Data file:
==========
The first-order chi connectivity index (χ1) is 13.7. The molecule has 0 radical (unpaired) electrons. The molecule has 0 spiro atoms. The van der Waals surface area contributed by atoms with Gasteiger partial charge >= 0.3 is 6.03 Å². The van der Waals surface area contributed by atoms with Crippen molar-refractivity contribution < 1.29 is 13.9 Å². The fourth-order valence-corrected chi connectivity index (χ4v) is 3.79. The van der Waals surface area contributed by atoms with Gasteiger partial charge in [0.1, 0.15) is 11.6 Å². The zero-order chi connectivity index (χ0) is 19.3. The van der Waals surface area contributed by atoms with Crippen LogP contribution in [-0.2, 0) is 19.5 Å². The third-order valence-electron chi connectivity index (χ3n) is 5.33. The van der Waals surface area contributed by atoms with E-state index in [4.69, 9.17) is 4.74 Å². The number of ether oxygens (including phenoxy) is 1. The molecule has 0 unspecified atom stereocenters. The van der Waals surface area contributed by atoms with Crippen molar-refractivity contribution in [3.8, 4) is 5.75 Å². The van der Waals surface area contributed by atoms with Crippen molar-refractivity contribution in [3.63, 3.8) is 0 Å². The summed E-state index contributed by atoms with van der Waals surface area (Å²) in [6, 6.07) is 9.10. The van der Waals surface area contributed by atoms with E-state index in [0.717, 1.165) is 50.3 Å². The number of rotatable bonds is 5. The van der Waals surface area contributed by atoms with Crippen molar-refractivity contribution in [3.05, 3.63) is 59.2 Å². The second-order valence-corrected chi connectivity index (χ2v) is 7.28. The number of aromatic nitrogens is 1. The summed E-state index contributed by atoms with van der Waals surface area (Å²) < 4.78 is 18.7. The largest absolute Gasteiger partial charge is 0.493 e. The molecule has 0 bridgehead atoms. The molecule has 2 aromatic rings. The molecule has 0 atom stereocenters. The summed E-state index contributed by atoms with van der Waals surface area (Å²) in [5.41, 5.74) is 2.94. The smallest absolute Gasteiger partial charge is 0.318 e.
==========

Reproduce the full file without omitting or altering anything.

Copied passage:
The first-order chi connectivity index (χ1) is 13.7. The molecule has 0 radical (unpaired) electrons. The molecule has 0 spiro atoms. The van der Waals surface area contributed by atoms with Gasteiger partial charge >= 0.3 is 6.03 Å². The van der Waals surface area contributed by atoms with Crippen molar-refractivity contribution < 1.29 is 13.9 Å². The fourth-order valence-corrected chi connectivity index (χ4v) is 3.79. The van der Waals surface area contributed by atoms with Gasteiger partial charge in [0.1, 0.15) is 11.6 Å². The zero-order chi connectivity index (χ0) is 19.3. The van der Waals surface area contributed by atoms with Crippen LogP contribution in [-0.2, 0) is 19.5 Å². The third-order valence-electron chi connectivity index (χ3n) is 5.33. The van der Waals surface area contributed by atoms with E-state index in [4.69, 9.17) is 4.74 Å². The number of ether oxygens (including phenoxy) is 1. The molecule has 0 unspecified atom stereocenters. The van der Waals surface area contributed by atoms with Crippen molar-refractivity contribution in [3.8, 4) is 5.75 Å². The van der Waals surface area contributed by atoms with Crippen molar-refractivity contribution in [3.63, 3.8) is 0 Å². The summed E-state index contributed by atoms with van der Waals surface area (Å²) in [6, 6.07) is 9.10. The van der Waals surface area contributed by atoms with E-state index in [0.717, 1.165) is 50.3 Å². The number of rotatable bonds is 5. The van der Waals surface area contributed by atoms with Crippen molar-refractivity contribution in [3.05, 3.63) is 59.2 Å². The second-order valence-corrected chi connectivity index (χ2v) is 7.28. The number of aromatic nitrogens is 1. The summed E-state index contributed by atoms with van der Waals surface area (Å²) < 4.78 is 18.7. The largest absolute Gasteiger partial charge is 0.493 e. The molecule has 0 bridgehead atoms. The molecule has 2 aromatic rings. The molecule has 0 atom stereocenters. The summed E-state index contributed by atoms with van der Waals surface area (Å²) in [5.41, 5.74) is 2.94. The smallest absolute Gasteiger partial charge is 0.318 e.